To help participants appreciate all the details of these three architectural ensembles, this guided tour will be by bicycle and we will travel along sections of the “Brussels green promenade” between them.Set up a guided tour for a group
The district of Anderlecht is not really associated with garden suburbs: however there are three of them there. Although not well known, the buildings in them were designed by some talented architects, such as Antoine Pompe, Jules-Jacques Eggerickx, Fernand Brunfaut, Louis Van Der Swaelmen and Joseph Diongre.
Squeezed between the Chaussée de Mons and the canal, the Cité de la Roue was built between 1921 and 1928 and contains several groups of cottage-style houses, a clear reference to the English origins of garden suburbs. The estate also include a remarkable Art Deco school, built in 1938. In a similar style, the Cité du Bon-Air was built on the edge of the district on the other side of the ring road. It enables us to see what the original landscaping of a garden suburb looked like: an estate of groups of houses outside the city, in open countryside. Finally, the Cité de Moortebeek is the garden suburb that has probably best retained the homogenous style of its buildings, with harmonious colours and materials that have created a very successful whole, that stands comparison with the Le Logis and Floréal garden suburbs in Boitsfort!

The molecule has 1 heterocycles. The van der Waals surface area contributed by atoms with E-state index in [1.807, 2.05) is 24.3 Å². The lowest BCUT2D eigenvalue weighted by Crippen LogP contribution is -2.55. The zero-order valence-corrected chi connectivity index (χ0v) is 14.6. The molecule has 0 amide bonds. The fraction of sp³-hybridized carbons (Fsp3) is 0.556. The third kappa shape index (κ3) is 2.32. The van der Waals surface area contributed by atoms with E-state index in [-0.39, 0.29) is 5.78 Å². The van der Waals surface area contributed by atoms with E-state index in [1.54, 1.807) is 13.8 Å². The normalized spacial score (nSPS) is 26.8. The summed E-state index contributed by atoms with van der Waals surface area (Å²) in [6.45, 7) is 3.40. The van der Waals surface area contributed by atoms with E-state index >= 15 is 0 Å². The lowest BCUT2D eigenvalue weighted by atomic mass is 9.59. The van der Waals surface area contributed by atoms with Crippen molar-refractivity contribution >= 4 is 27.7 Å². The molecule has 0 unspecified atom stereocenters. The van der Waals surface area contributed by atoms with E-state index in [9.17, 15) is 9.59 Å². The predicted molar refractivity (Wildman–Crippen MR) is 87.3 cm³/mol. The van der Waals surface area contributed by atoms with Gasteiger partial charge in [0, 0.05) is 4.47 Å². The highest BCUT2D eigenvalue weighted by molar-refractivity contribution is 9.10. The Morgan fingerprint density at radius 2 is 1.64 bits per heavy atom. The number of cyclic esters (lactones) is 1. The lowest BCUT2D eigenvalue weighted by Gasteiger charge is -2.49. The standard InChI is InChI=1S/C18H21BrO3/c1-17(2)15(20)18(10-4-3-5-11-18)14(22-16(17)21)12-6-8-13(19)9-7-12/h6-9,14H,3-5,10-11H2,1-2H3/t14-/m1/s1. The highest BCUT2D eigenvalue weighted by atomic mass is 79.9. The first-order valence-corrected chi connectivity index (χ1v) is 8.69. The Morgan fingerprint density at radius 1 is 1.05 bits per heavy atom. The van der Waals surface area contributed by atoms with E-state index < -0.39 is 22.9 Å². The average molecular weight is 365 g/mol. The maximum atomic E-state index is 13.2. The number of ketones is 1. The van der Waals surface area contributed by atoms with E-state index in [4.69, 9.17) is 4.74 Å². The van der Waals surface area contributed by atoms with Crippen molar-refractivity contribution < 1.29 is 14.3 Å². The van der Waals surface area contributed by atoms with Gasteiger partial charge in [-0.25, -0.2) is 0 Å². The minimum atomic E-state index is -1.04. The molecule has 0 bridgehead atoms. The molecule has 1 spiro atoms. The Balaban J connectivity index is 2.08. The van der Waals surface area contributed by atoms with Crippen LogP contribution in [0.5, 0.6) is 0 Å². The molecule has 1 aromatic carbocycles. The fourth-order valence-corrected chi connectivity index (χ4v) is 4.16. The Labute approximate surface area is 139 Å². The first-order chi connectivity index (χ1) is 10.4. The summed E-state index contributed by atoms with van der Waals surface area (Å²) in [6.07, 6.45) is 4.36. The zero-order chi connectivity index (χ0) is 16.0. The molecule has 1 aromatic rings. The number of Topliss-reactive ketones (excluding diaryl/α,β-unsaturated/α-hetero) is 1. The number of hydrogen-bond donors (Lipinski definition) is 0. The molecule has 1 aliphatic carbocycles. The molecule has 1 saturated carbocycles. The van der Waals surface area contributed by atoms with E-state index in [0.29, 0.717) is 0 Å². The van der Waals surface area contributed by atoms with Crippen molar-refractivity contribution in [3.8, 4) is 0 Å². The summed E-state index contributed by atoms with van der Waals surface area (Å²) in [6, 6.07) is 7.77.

To help participants appreciate all the details of these three architectural ensembles, this guided tour will be by bicycle and we will travel along sections of the “Brussels green promenade” between them.
Pictures © visit.brussels-Jean-Paul-Remy & © patrimoine.brussels